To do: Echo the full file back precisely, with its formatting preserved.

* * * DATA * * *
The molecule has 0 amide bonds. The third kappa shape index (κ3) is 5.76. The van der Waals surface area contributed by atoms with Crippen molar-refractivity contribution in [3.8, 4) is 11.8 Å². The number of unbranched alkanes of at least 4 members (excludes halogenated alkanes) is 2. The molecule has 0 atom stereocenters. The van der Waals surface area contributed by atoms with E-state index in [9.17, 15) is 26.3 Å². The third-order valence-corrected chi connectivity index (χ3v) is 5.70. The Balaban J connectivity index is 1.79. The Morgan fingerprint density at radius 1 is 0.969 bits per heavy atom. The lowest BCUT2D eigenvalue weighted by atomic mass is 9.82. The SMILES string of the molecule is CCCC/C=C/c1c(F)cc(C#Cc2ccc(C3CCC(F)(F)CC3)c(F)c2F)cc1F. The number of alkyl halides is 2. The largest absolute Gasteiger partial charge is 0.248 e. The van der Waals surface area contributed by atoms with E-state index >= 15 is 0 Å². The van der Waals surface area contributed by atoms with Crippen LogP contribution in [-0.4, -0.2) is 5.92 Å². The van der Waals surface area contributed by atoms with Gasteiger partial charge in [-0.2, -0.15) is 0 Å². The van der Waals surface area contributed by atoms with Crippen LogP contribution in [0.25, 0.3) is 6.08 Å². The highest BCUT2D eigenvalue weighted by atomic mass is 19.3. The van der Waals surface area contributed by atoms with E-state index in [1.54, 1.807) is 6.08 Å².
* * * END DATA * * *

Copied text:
The molecule has 0 amide bonds. The third kappa shape index (κ3) is 5.76. The van der Waals surface area contributed by atoms with Crippen molar-refractivity contribution in [3.8, 4) is 11.8 Å². The number of unbranched alkanes of at least 4 members (excludes halogenated alkanes) is 2. The molecule has 0 atom stereocenters. The van der Waals surface area contributed by atoms with E-state index in [9.17, 15) is 26.3 Å². The third-order valence-corrected chi connectivity index (χ3v) is 5.70. The Balaban J connectivity index is 1.79. The Morgan fingerprint density at radius 1 is 0.969 bits per heavy atom. The lowest BCUT2D eigenvalue weighted by atomic mass is 9.82. The SMILES string of the molecule is CCCC/C=C/c1c(F)cc(C#Cc2ccc(C3CCC(F)(F)CC3)c(F)c2F)cc1F. The number of alkyl halides is 2. The largest absolute Gasteiger partial charge is 0.248 e. The van der Waals surface area contributed by atoms with E-state index >= 15 is 0 Å². The van der Waals surface area contributed by atoms with Crippen LogP contribution in [-0.4, -0.2) is 5.92 Å². The van der Waals surface area contributed by atoms with Gasteiger partial charge in [-0.2, -0.15) is 0 Å². The van der Waals surface area contributed by atoms with Crippen LogP contribution in [0.25, 0.3) is 6.08 Å². The highest BCUT2D eigenvalue weighted by atomic mass is 19.3. The van der Waals surface area contributed by atoms with E-state index in [1.54, 1.807) is 6.08 Å².